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Foods that Help You Fall & Stay Asleep

January 31, 2018

Filed under: Uncategorized — sleepdunwoodyteam @ 8:55 pm

sleep apnea atlanta

As we approach the end of the first month of the new year, many of us are still thinking about (and, if we’re lucky, practicing) our New Year’s resolutions. Getting healthier is always a top goal for many when a new year rolls around. For you, this may mean eating healthier and working out more consistently (both good things!). But did you know that when combined, healthy diet and exercise habits can improve your sleep, too?

Maintaining adequate sleep has a multitude of health benefits, from improving your memory to boosting your immune system, but these days, more and more people find it difficult to get the recommended seven to nine hours each night. While certain foods can actually make it harder for you to fall asleep, there are foods, drinks and spices you can enjoy that will actually help improve your sleep quality.


In addition to adding a nice hint of spice to a variety of foods, cinnamon can aid the nervous system by calming blood sugar levels. Research published by the National Center for Biotechnology Information showed that people with type 2 diabetes that took daily cinnamon supplements had greater reductions in blood sugar levels compared with those who took a placebo.

This is because Sirt-1, a protein that is crucial for insulin regulation, is activated by resveratrol, an antioxidant that’s found in red wine. Cinnamon contains similar compounds to resveratrol, known as phenols, that may provide the same benefits.

Why does this matter? As we’ve discussed before, blood sugar and sleep are closely related. High blood sugar levels can cause many restless nights as your kidney tries to relieve the excess sugar through urination. Low blood sugar levels can affect your sleep, too, causing hunger, chills, sweating, and more — all of which can wake you up at night. Low blood sugar has even been linked to sleepwalking and nightmares.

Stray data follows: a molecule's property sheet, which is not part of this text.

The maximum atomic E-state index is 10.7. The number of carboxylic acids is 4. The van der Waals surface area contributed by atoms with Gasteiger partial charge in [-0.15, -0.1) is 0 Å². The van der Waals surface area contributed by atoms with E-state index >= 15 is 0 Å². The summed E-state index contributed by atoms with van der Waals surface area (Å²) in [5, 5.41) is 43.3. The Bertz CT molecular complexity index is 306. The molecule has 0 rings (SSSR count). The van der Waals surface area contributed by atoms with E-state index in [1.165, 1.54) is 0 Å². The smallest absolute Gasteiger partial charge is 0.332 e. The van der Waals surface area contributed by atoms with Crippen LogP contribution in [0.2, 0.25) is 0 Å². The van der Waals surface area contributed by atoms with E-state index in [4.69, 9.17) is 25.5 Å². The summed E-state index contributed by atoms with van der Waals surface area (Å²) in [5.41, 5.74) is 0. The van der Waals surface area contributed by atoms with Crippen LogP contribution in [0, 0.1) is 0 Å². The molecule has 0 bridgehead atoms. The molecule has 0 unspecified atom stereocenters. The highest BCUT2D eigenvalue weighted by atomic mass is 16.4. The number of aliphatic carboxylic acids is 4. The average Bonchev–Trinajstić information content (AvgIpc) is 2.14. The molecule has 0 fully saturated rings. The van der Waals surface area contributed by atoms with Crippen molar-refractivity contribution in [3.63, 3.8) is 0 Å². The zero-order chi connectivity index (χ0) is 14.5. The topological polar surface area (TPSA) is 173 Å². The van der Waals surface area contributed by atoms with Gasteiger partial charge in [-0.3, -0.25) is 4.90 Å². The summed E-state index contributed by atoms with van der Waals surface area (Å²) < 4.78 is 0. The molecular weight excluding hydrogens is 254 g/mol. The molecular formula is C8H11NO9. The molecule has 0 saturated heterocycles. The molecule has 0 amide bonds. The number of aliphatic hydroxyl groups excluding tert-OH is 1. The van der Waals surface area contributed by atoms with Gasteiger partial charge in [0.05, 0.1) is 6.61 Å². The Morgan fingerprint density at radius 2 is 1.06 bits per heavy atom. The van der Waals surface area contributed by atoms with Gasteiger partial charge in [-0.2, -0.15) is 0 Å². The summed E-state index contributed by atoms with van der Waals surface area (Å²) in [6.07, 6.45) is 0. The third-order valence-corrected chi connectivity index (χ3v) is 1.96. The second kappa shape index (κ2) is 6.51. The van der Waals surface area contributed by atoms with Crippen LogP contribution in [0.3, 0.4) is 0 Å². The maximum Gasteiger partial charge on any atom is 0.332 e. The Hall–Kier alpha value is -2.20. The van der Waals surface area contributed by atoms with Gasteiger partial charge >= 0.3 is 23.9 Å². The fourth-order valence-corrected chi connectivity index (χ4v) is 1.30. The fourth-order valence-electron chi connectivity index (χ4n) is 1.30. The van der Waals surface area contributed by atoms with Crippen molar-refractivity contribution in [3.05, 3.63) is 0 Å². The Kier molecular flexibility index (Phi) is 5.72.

Green, Black and White Tea

These teas contain L-theanine, an amino acid that can help you go to sleep at night by reducing anxiety. L-theanine increases the activity of alpha brain waves, which help you relax. In one study on boys ages 8-12 with ADHD, L-theanine increased sleep efficiency and lessened the amount of ADHD-related disturbances during sleep.


Ginger aids in easing the stomach, containing a chemical ingredient called gingerol that helps calm stomach contractions. Ginger can also assist in reducing anxiety because it binds to the brain’s serotonin receptor, the chemical associated with mood and stress.


Passionfruit contains harmon, a compound that has relaxing and sedative properties, which can help to calm restless thoughts before bed.


Liquorice is often used in herbal medicine to help with both anxiety and depression. In botanical medicine, liquorice is known as an adrenal gland tonic, which means that it can help calm frazzled nerves that may keep you up at night.

Lemon, Lime, & Blood Orange

These citrus fruits are all rich in vitamin C, which nourishes the adrenal glands in the same way as liquorice, reducing stress and anxiety.


This is a South American fruit that can help balance blood sugar for optimal sleep. It tastes a little like maple, and can be used in powdered form as a natural sweetener, providing nutrients to your body.


Chamomile has a wide range of anti-inflammatory and wound healing properties. It can even help heal symptoms of the common cold! It also contains the flavonoid apigen, which helps to lessen anxiety.


The fruit baobab is also a great source of Vitamin C, as well as B complex vitamins and potassium. B vitamins are known for helping to calm stress, and potassium may help you stay asleep. In fact, one study showed that potassium can help regulate the sleep/wake cycle (also known as the circadian rhythm).

The Bottom Line

These foods, drinks and spices are all proven to help you fall and stay asleep. While no solution is one-size-fits-all, it never hurts to try natural remedies that may help your sleep quality.

If you try some of the items listed above and still consistently have difficulty falling asleep or feeling rested during the day, you may have a sleep disorder such as obstructive sleep apnea, a condition that causes cessations in breathing throughout the night. If sleep apnea or other sleep disorders are left untreated, changing your dietary habits likely won’t improve how rested you feel.

If you’re curious to learn more about sleep apnea or the underlying cause of your sleep issues, a sleep specialist such as Dr. Jeff Rodgers can help you find an effective treatment option.

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